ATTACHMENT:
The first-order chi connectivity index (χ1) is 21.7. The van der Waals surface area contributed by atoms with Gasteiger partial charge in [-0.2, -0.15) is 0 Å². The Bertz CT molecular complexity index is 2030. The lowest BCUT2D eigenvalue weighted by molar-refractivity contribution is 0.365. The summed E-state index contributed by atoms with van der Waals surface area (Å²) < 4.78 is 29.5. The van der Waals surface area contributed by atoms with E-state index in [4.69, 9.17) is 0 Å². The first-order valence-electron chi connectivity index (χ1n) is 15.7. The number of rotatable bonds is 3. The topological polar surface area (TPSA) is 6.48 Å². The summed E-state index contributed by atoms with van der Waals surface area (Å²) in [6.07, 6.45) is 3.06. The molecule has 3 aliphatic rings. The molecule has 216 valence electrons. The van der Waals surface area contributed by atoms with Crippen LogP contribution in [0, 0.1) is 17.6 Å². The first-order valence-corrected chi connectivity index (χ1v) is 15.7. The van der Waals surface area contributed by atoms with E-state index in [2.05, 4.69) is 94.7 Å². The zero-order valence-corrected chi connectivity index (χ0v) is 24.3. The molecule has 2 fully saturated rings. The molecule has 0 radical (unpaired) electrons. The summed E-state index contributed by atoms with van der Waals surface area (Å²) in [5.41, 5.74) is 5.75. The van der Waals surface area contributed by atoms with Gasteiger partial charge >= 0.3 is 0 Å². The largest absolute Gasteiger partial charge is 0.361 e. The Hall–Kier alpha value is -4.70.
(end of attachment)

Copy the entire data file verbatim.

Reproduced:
The first-order chi connectivity index (χ1) is 21.7. The van der Waals surface area contributed by atoms with Gasteiger partial charge in [-0.2, -0.15) is 0 Å². The Bertz CT molecular complexity index is 2030. The lowest BCUT2D eigenvalue weighted by molar-refractivity contribution is 0.365. The summed E-state index contributed by atoms with van der Waals surface area (Å²) < 4.78 is 29.5. The van der Waals surface area contributed by atoms with E-state index in [4.69, 9.17) is 0 Å². The first-order valence-electron chi connectivity index (χ1n) is 15.7. The number of rotatable bonds is 3. The topological polar surface area (TPSA) is 6.48 Å². The summed E-state index contributed by atoms with van der Waals surface area (Å²) in [6.07, 6.45) is 3.06. The molecule has 3 aliphatic rings. The molecule has 216 valence electrons. The van der Waals surface area contributed by atoms with Crippen LogP contribution in [0, 0.1) is 17.6 Å². The first-order valence-corrected chi connectivity index (χ1v) is 15.7. The van der Waals surface area contributed by atoms with E-state index in [2.05, 4.69) is 94.7 Å². The zero-order valence-corrected chi connectivity index (χ0v) is 24.3. The molecule has 2 fully saturated rings. The molecule has 0 radical (unpaired) electrons. The summed E-state index contributed by atoms with van der Waals surface area (Å²) in [5.41, 5.74) is 5.75. The van der Waals surface area contributed by atoms with Gasteiger partial charge >= 0.3 is 0 Å². The largest absolute Gasteiger partial charge is 0.361 e. The Hall–Kier alpha value is -4.70.